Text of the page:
(Thx Mark O Sullivan for the picture, Mark is doing a wonderful job at AIK Stockholm and is writing about constraints led coaching, childrens rights in sports and more on the blog „Player development project„)

Wolfgang Schöllhorn, who has thought and researched about the best way of learning skills in sports, is helping me to understand the differences between Differential learning (DL) and the Constraints Led Approach (CLA) fixing one’s eye on the picture above.

„This is a nice example for explaining the difference of constraints led approach and differencial learning 😉 . Here you see extraordinary constraints in order to feel what you should not do in future (variant of contrast learning). But this only would become differencial learning if the boundary conditions would change next time, e.g. if the „other side“ would change the flying objects (size or speed) or if this guy would change his glasses, the mask, the racket, the technique, the target … next time. In differencial learning it is rather about the rate of change of boundary conditions, it is less about the stressful constraining situations that should be avoided next time. ;- ) “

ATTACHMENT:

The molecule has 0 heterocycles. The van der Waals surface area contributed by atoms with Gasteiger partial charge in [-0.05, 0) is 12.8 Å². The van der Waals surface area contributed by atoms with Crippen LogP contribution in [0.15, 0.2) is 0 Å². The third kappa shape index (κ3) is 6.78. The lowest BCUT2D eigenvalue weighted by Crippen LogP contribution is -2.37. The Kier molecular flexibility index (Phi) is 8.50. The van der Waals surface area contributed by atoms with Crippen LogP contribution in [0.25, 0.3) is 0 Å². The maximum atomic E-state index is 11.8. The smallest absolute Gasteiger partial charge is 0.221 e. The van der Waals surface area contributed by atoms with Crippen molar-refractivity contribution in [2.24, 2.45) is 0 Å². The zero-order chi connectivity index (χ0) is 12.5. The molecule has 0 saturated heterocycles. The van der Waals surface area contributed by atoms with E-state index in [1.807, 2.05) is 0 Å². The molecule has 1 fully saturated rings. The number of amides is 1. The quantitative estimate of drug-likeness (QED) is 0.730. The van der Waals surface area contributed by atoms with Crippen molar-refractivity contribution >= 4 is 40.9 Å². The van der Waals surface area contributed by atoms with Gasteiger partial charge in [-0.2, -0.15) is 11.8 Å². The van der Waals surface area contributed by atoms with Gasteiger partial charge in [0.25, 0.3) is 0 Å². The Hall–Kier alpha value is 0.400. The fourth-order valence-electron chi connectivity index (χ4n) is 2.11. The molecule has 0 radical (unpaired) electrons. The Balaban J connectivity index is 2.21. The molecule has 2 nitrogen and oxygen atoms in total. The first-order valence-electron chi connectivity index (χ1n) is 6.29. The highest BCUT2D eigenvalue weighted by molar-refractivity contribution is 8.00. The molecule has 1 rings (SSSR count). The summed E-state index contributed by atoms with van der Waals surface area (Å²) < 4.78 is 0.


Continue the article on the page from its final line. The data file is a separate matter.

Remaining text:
from a facebook discussion

Constraints or should we…

find another word to describe what we do in our exercises in tennis? I think, that the way of differential learning (DL) is a better way for learners and players to develop technique and tactics in a sport like tennis. Still tennis coaching is dominated by methodical traditionalism and explicit learning.

Wolfgang Schöllhorn, scientist at Johannes-Gutenberg-University at Mainz, after long research about motor learning, has written an nice article about the history of nonlinear pedagogy und the constraints led approach (CLA). And why they are different to DL.

In this blog I use nonlinear pedagogy and CLA very often. They are following systemic theory and implicit learning. Making this real on courts, would be a milestone. But Schöllhorn has researched about motor learning and discovered, that there is a more effectiv way to learn. He called this Differential Learning (DL). In this article from 2019 he describes, why CLA is still dominated by the idea of leading the learner and that the coaches goal is still to bring him to a nonautonomous goal.

I think, Schöllhorn is right. This means in consequence: I have to overthink the terms I use to describe what my players do in trainings. Constraints can be understood as a term for changing courtsize, material, partners, tasks, emotions,…. but not from a pedagogical view and in distinction to CLA.